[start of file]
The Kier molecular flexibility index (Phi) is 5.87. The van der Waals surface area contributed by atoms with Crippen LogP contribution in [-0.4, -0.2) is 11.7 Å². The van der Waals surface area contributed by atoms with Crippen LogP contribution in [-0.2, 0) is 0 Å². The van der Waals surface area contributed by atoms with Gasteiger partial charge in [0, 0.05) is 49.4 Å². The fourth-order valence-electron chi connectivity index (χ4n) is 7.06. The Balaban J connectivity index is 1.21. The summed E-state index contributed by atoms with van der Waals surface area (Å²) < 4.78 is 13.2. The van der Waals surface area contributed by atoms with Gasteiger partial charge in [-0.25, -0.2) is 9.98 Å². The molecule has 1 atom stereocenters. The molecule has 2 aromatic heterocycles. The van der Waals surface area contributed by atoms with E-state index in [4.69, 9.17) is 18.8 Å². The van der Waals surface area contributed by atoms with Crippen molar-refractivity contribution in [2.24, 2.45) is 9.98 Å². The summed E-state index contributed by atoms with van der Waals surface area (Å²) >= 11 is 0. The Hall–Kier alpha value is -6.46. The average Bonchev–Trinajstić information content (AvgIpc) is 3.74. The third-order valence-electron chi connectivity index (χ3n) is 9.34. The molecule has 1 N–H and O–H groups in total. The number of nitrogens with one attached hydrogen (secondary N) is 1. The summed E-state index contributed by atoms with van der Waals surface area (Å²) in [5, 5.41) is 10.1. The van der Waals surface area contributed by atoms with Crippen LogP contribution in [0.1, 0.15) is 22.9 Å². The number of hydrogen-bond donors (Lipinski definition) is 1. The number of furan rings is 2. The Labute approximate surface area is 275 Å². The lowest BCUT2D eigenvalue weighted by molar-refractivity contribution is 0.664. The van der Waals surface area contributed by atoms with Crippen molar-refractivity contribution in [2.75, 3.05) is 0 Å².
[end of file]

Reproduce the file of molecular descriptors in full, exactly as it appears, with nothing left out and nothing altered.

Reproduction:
The Kier molecular flexibility index (Phi) is 5.87. The van der Waals surface area contributed by atoms with Crippen LogP contribution in [-0.4, -0.2) is 11.7 Å². The van der Waals surface area contributed by atoms with Crippen LogP contribution in [-0.2, 0) is 0 Å². The van der Waals surface area contributed by atoms with Gasteiger partial charge in [0, 0.05) is 49.4 Å². The fourth-order valence-electron chi connectivity index (χ4n) is 7.06. The Balaban J connectivity index is 1.21. The summed E-state index contributed by atoms with van der Waals surface area (Å²) < 4.78 is 13.2. The van der Waals surface area contributed by atoms with Gasteiger partial charge in [-0.25, -0.2) is 9.98 Å². The molecule has 1 atom stereocenters. The molecule has 2 aromatic heterocycles. The van der Waals surface area contributed by atoms with E-state index in [4.69, 9.17) is 18.8 Å². The van der Waals surface area contributed by atoms with Crippen molar-refractivity contribution in [2.24, 2.45) is 9.98 Å². The summed E-state index contributed by atoms with van der Waals surface area (Å²) >= 11 is 0. The Hall–Kier alpha value is -6.46. The average Bonchev–Trinajstić information content (AvgIpc) is 3.74. The third-order valence-electron chi connectivity index (χ3n) is 9.34. The molecule has 1 N–H and O–H groups in total. The number of nitrogens with one attached hydrogen (secondary N) is 1. The summed E-state index contributed by atoms with van der Waals surface area (Å²) in [5, 5.41) is 10.1. The van der Waals surface area contributed by atoms with Crippen LogP contribution in [0.1, 0.15) is 22.9 Å². The number of hydrogen-bond donors (Lipinski definition) is 1. The number of furan rings is 2. The Labute approximate surface area is 275 Å². The lowest BCUT2D eigenvalue weighted by molar-refractivity contribution is 0.664. The van der Waals surface area contributed by atoms with Crippen molar-refractivity contribution in [2.75, 3.05) is 0 Å².